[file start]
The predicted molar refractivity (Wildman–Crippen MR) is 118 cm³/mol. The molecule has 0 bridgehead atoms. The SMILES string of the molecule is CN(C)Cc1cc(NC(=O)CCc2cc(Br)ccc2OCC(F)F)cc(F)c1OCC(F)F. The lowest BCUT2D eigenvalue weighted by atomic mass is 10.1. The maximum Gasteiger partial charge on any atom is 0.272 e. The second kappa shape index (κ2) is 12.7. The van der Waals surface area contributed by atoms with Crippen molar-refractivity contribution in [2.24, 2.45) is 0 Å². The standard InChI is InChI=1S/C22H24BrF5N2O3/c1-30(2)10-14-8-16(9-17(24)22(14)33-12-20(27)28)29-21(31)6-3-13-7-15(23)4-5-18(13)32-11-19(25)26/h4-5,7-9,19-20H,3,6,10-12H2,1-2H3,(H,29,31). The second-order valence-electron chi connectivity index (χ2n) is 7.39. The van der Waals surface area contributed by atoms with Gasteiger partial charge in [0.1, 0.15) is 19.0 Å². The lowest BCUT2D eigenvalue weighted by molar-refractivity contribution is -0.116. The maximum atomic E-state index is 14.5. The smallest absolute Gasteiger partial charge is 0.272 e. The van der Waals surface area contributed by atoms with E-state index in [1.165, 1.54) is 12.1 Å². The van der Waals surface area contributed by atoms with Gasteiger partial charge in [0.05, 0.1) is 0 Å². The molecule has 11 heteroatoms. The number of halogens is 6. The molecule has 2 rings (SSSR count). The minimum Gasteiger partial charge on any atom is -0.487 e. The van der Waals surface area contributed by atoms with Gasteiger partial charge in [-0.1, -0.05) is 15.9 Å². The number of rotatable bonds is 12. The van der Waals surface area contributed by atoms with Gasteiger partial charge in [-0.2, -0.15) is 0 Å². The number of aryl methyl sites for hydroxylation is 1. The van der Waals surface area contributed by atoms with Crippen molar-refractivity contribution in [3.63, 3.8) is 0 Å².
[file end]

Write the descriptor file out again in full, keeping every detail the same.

The predicted molar refractivity (Wildman–Crippen MR) is 118 cm³/mol. The molecule has 0 bridgehead atoms. The SMILES string of the molecule is CN(C)Cc1cc(NC(=O)CCc2cc(Br)ccc2OCC(F)F)cc(F)c1OCC(F)F. The lowest BCUT2D eigenvalue weighted by atomic mass is 10.1. The maximum Gasteiger partial charge on any atom is 0.272 e. The second kappa shape index (κ2) is 12.7. The van der Waals surface area contributed by atoms with Crippen molar-refractivity contribution in [2.24, 2.45) is 0 Å². The standard InChI is InChI=1S/C22H24BrF5N2O3/c1-30(2)10-14-8-16(9-17(24)22(14)33-12-20(27)28)29-21(31)6-3-13-7-15(23)4-5-18(13)32-11-19(25)26/h4-5,7-9,19-20H,3,6,10-12H2,1-2H3,(H,29,31). The second-order valence-electron chi connectivity index (χ2n) is 7.39. The van der Waals surface area contributed by atoms with Gasteiger partial charge in [0.1, 0.15) is 19.0 Å². The lowest BCUT2D eigenvalue weighted by molar-refractivity contribution is -0.116. The maximum atomic E-state index is 14.5. The smallest absolute Gasteiger partial charge is 0.272 e. The van der Waals surface area contributed by atoms with E-state index in [1.165, 1.54) is 12.1 Å². The van der Waals surface area contributed by atoms with Gasteiger partial charge in [0.05, 0.1) is 0 Å². The molecule has 11 heteroatoms. The number of halogens is 6. The molecule has 2 rings (SSSR count). The minimum Gasteiger partial charge on any atom is -0.487 e. The van der Waals surface area contributed by atoms with Gasteiger partial charge in [-0.1, -0.05) is 15.9 Å². The number of rotatable bonds is 12. The van der Waals surface area contributed by atoms with Gasteiger partial charge in [-0.2, -0.15) is 0 Å². The number of aryl methyl sites for hydroxylation is 1. The van der Waals surface area contributed by atoms with Crippen molar-refractivity contribution in [3.63, 3.8) is 0 Å².